Instead of struggling to find talented, interested people, Larimore says the program has been overwhelmed with applicants. The current challenge is finding an employment match to get all the qualified applicants started.

 “There’s a balance between removing barriers and making the program easy,” Larimore says. “Education is never easy. We still want to make sure we are putting the right people into the program and setting them up for success.”

Students get a chance to job shadow someone already in that field at the  hospital, so there are no surprises later.

The University of Akron has partnered with the program, offering classes to get students caught up with the knowledge needed to pass the entrance exams and basic classes for the program.

Students complete their required general studies classes with local colleges and do clinical training through Akron Children’s Hospital.

With many health care fields experiencing major employee shortages, Larimore believes Career Launch allows the system to be ahead of the curve in filling its labor needs.

So far, she says, 15 have graduated from the program – three in the medical assistant program, seven licensed practical nurses and five respiratory therapists. There are currently 66 people in the program, with graduations slated for this summer to two years from now.

The nationwide talent shortage, Larimore says, is particularly acute in the area of registered respiratory therapists. Retaining talented people can be difficult when other hospital systems also are looking.

“Unless you solve the supply and demand problem, you don’t solve the war for talent,” Larimore says.

The Akron Children’s program has a 95% retention rate, Larimore says. Part of that success results from allowing students to take up to one semester off if they need to because “sometimes life gets in the way,” she says.

Gaining the needed training can be difficult and two years is a long commitment but the program aims to remove as many barriers as possible.

For Mitchell, having a mentor assigned to her through the program made a huge difference. She was partnered with a mentor from the Boardman campus near her home, who was able to see her grades, help her find tutoring if she needed it, assist in setting her goals for the semester and encourage her when doubts crept in.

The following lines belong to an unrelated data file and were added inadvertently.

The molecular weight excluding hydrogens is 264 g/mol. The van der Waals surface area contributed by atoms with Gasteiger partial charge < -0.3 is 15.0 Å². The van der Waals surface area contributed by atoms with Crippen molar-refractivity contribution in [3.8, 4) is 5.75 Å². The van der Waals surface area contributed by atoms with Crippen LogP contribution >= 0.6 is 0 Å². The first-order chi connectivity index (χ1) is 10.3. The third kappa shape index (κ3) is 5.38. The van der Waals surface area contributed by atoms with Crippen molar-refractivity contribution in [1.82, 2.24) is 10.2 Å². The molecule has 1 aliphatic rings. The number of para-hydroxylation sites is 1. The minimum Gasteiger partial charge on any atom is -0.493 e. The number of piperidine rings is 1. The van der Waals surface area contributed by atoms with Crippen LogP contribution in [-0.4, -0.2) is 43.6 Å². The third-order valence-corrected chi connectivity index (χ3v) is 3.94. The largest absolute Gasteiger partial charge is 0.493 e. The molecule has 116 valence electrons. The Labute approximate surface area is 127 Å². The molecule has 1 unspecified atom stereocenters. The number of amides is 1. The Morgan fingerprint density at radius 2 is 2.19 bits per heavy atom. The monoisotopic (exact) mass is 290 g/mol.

Mitchell started the program by working 32 hours per week as a pharmacy technician while going to school at Stark State College in Canton. As she progressed in the program, it eventually became too much and she was able to drop her working hours to 24 hours per week.

Despite living on her own and the financial obstacles to attending school, Mitchell was encouraged to continue pursuing her goals through the program. She says her adviser helped her stay motivated during the long days when she was taking classes, driving back and forth to North Canton and doing eight-hour clinical shifts in a hospital.

“Any obstacle that you think that you would face, the Career Launch is a great program that can help you with anything,” Mitchell says. “They are there to help you and support you.”

After completing the program, Mitchell says she is happily working as a respiratory therapist on the Akron Children’s Hospital NICU floor at St. Elizabeth’s Hospital.

“It’s about setting people up for success, but in the end, they have to have the drive,” Larimore says. “There’s the sweat equity of working toward what you want to achieve. It’s not all like we hand you the program. You’ve got to want the program. But with the retention rate, we do a great job. We’re really proud of this program.”

Pictured at top: Marquisha Mitchell became a respiratory therapist for Akron Children’s Hospital after completing the system’s Career Launch program. She worked as a pharmacy technician part-time while attending school.

Copyright 2022 The Business Journal, Youngstown, Ohio.